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Love Spit Love

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Album Review

Perhaps it's significant that one lyric goes "I don't want your talk, talk, talk," but reading too much into it might be a danger as well. Setting aside any questions regarding how much of a distance needed to be placed from the Psychedelic Furs, Love Spit Love's debut effort is at points a bit of a lost classic. If not quite up to the Furs at their absolute best, it's certainly better than that band's worst efforts, and more than once the quartet achieves a particular magic all its own. More than once, it's audible that in ways Richard and Tim Butler were trying with this what contemporaries Ian McCulloch and Will Sergeant were aiming for with Electrafixion — a sometimes raucous attempt to stay in line with the alternative explosion of the early '90s and its accompanying fallout, though still shot through with their own cool elegance instead of rough rampage. Richard Fortus does his best to give Butler the right sort of musical support throughout — he's a good enough guitarist, with a thick, slow rush tone at his loudest, but he's not truly a great one in comparison to John Ashton, not quite so inventive and special. That said, ultimately the chief problem with the album is that many of the songs are fairly anonymous, enjoyable enough to listen to then and there but not given over to sticking in the memory like they should (or instead suggesting other songs, like "Half a Life," which is halfway to Rod Stewart's "Maggie Mae"). At its best, though, Love Spit Love comes up with some crackerjack songs such as the odd boulevardier swing of "Jigsaw" and the fragmented ballad "Wake Up." The real winner, though, was the lead single "Am I Wrong," with a wonderful, just delicate enough arrangement the bed for another Butler-sung classic of emotional questioning and melancholia.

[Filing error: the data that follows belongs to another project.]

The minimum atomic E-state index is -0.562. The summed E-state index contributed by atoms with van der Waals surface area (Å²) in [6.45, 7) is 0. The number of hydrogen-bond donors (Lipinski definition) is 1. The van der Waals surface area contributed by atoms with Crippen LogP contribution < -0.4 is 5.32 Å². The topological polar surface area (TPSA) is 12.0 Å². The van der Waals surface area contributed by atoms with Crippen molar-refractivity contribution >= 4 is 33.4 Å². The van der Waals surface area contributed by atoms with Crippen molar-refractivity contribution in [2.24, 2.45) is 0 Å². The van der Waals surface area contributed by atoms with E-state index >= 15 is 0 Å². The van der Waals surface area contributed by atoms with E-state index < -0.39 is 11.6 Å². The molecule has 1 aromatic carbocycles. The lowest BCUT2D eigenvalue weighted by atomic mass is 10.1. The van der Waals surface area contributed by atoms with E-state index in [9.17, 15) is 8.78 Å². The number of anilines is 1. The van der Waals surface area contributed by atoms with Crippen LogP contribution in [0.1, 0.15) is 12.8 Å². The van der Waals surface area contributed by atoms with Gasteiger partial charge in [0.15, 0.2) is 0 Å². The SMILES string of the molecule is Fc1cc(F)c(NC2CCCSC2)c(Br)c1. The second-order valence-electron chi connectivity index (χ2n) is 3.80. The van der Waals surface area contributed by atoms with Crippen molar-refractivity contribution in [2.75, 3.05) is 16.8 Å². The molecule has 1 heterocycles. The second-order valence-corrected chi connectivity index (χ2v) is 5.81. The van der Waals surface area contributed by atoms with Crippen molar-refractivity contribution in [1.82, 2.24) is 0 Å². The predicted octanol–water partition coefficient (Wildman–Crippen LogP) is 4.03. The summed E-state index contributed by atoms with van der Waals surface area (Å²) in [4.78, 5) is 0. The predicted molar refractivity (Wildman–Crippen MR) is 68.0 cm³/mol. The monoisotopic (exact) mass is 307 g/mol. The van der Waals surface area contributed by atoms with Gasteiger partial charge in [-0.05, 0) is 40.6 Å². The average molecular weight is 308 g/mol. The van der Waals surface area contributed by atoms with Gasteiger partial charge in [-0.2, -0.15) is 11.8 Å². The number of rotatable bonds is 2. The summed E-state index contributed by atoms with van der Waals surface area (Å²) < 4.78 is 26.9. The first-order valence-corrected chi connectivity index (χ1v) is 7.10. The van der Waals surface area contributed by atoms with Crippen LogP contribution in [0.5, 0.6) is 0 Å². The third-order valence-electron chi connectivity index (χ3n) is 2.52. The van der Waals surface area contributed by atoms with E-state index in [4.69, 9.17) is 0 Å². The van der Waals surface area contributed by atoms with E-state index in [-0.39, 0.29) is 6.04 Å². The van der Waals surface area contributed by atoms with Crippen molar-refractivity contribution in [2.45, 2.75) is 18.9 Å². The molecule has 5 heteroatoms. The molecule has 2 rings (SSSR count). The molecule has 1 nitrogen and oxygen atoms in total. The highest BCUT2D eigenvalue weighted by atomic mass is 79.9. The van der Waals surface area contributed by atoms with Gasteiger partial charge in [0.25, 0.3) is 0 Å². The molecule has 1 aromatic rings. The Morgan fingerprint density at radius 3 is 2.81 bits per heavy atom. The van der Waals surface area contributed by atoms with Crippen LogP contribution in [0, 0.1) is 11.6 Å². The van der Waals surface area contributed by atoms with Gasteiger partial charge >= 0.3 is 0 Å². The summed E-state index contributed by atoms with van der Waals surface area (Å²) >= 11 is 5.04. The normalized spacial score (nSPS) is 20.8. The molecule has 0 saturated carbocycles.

Formed: 1992

Genre: Rock

Years Active: '90s, '00s

Love Spit Love marked the second coming of vocalist Richard Butler, previously known for his work as the frontman of post-punk favorites the Psychedelic Furs. In the wake of the Furs' 1991 break-up, Butler relocated from his native Britain to New York City, where in 1992 he teamed with guitarist Richard Fortus to found Love Spit Love, so named in honor of an erotic art exhibit. After enlisting drummer Frank Ferrer, Butler brought in his brother Tim, a fellow Psych Furs member, to assume bass chores...
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Love Spit Love, Love Spit Love
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